If we really must ask “Where is Palestinian Gandhi,” we should realize they likely are buried under the rubble of an Israeli missile.
(Photo Credit: Lucid Strike)
Still and always relevant.
last year i was eating in a fancy, large restaurant when i began to hear a rumble and the distant sound of people chanting ‘potassium, potassium’ and suddenly hundreds of people dressed as bananas flood this restaurant chanting potassium over and over and we were trapped there for a very long time because the bananas would not leave and they were everywhere
i wasn’t joking
ALKDJFLAKJSDFADKJ I’ M CHOKING HELP MEEEEE
Remembering Injured/Killed African-American Victims of Police Brutality
Dymond Milburn, 20-Year-Old African-American Teenager Assaulted By Police Officers When She Was 12, Then Charged With Assault By The Cops That Assaulted Her, & Police Alleged She Was A Prostitute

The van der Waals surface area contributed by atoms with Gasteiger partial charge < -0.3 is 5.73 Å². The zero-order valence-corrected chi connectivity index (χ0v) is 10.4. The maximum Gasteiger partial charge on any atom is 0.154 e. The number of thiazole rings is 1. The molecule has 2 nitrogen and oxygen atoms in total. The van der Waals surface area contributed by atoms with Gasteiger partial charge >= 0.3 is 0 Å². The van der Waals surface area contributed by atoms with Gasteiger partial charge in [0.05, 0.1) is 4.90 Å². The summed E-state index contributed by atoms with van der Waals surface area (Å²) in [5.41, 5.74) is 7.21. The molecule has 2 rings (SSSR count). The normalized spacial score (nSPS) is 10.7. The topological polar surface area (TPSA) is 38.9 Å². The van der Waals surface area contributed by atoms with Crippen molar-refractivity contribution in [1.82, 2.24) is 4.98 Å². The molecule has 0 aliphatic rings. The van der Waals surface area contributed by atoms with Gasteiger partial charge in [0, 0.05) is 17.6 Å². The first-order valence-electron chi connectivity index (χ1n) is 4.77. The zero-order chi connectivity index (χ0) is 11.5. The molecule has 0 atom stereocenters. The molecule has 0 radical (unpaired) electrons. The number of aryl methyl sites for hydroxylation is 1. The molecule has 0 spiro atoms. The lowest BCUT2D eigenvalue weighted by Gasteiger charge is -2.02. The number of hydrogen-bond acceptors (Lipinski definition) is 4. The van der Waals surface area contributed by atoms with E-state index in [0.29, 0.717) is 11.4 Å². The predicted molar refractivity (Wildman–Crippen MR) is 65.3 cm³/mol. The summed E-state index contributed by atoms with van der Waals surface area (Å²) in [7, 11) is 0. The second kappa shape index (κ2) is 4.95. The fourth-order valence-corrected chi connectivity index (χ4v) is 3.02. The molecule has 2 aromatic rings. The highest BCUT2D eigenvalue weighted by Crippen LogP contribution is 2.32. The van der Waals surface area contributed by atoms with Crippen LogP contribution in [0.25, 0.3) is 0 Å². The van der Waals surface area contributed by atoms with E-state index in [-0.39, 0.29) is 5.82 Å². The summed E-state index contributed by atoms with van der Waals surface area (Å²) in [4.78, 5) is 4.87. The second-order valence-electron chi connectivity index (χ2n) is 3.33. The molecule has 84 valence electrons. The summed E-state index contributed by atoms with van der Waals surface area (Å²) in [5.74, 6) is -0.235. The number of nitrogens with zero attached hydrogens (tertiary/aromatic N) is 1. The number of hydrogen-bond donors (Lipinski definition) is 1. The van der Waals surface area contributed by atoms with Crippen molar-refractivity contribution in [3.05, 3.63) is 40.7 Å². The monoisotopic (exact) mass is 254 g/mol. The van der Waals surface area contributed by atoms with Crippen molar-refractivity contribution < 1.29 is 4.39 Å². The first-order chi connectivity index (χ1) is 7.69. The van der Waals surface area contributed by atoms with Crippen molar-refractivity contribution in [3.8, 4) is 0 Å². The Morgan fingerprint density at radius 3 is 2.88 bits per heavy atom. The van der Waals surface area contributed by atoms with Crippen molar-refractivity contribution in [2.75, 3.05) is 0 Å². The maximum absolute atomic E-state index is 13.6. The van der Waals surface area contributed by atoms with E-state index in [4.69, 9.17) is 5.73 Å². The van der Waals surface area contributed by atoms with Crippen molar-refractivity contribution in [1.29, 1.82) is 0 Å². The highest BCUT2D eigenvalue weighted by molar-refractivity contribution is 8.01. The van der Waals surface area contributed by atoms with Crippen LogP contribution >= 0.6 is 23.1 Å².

Three police officers in Texas accused a 12-year-old black girl of being a prostitute, beat and kidnapped her, and none of them ever faced any consequences for their actions.
On August 22, 2006, 12-year-old Dymond Milburn was outside her home flipping a breaker switch to help her family after the electricity went out, when a blue van pulled up and three men exited the vehicle without identifying themselves. The men were cops in plain clothes with the Galveston police and they accused Dymond, who is black, of being a prostitute.
“You’re a prostitute,” an officer declared. “You’re coming with me.”